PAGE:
Marijuana shown to be a gateway to steroid use in Norwegian teens
Adolescent use of anabolic-androgenic steroids (AAS) is linked primarily with problem behaviour, including marijuana (cannabis) use, and only secondarily with participation in strength sports and disordered eating.
This somewhat surprising conclusion emerged from a nationally representative survey of Norwegian youngsters, attracting responses from 8,058 subjects aged 15-22.
Participants were asked whether they had ever been offered AAS, whether they had ever used them and whether they had used them in the preceding 12 months. They were also questioned about their involvement with sport, their attitudes to food, weight and physical appearance and their behaviour: there were five measures of ‘problem’ behaviour, including conduct, sexual involvement and use of other drugs.
Key results were as follows:
a. 430 subjects (5.1%) had been offered AAS at some time;
b. 72 (0.8%) had used AAS at some time;
c. 31 (0.34%) users had taken the drug during the preceding 12 months;
d. Those competing at high levels were most likely to have been offered AAS and slightly more likely to have used them.
Recent users of AAS were more often male, participated more in power sports, had more conduct problems, used other illicit drugs more often, had better self-perceived romantic appeal, and trained more often in private gyms than past users. When these variables were analysed for their power in predicting current rather than past use the only significant factors were involvement in power sports and current use of marijuana.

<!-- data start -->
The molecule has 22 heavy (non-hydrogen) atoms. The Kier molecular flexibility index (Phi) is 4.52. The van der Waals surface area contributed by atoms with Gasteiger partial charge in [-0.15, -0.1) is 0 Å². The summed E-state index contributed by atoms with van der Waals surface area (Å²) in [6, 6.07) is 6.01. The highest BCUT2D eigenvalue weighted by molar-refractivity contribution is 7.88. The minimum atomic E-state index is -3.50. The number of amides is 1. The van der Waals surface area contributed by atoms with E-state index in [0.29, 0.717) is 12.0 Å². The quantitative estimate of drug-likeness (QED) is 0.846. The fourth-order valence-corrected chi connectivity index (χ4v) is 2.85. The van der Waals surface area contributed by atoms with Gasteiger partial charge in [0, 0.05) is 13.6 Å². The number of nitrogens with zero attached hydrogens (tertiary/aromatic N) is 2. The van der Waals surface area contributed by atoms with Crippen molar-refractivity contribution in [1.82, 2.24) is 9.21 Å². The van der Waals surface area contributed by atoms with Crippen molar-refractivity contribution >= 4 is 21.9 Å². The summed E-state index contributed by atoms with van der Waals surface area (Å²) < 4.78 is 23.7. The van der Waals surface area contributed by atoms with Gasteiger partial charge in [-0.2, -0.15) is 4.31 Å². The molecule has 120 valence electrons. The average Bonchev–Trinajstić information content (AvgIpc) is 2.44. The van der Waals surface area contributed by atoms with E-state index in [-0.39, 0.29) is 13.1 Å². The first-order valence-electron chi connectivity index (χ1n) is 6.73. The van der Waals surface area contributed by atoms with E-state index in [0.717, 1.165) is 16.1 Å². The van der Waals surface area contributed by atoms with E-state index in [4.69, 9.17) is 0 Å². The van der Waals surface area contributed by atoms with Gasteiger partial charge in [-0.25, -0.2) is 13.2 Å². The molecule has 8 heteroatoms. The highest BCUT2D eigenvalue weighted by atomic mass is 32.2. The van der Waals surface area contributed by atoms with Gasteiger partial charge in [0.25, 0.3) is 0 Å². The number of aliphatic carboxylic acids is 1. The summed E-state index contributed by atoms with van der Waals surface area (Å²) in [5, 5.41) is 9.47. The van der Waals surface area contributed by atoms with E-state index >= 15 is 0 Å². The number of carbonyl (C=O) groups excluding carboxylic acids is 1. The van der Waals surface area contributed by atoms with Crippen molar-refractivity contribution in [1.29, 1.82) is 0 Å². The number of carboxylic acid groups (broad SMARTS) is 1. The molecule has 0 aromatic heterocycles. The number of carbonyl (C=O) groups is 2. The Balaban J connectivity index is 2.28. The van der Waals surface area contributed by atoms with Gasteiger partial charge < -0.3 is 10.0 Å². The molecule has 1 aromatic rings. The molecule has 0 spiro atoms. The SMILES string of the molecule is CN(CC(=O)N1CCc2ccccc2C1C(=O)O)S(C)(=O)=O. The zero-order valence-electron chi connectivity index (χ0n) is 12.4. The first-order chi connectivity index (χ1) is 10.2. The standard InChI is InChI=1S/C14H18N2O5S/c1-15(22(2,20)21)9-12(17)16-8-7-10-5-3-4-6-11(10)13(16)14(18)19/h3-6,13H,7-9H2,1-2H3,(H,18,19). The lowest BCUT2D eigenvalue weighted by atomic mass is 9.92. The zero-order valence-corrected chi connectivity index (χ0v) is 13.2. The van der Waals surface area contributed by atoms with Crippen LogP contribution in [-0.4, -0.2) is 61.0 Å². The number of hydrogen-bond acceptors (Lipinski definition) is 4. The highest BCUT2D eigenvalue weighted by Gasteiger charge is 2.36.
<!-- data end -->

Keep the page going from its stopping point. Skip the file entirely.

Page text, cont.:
Use of AAS at any time was predicted by gender (mostly boys), being offered or having used marijuana, disordered eating, conduct problems of ‘overt non-destructive type’ (eg fighting, bullying) and involvement in power sports.
‘Three explanations for AAS use were contrasted: body image and eating problems, involvement in power sports and problem behaviour,’ explain the authors. ‘Analyses showed that AAS use was first and foremost associated with types of problem behaviour (ie drug [marijuana] involvement and aggressive-type conduct problems). In addition, involvement in power sports and disordered eating were associated with lifetime use.
‘Recent AAS users were more often current marijuana users than were previous AAS users. A substantial proportion of Norwegian adolescents (5.1%) had been offered AAS, and they differed little from those who had actually used the substances except that the AAS users more often used such illegal substances as marijuana.
‘Marijuana possibly functions as a gateway drug for AAS in the Norwegian context, making the choice of experimenting with yet another illegal substance easier.’
The prevalence of adolescent AAS use in Norway is substantially lower than for other western societies, including the US, Canada, Australia and Sweden. This may be explained by the relative unpopularity of strength events in Norway.
The researchers warn against generalising their findings to other cultures, where the use of marijuana as well as AAS is more frequent and therefore less marginalised. ‘However, although the types of behaviour associated with AAS may be different in other countries, the conclusion may still hold that AAS use in the general adolescent population is first and foremost another type of behaviour problem and secondly related to power sports and appearance.’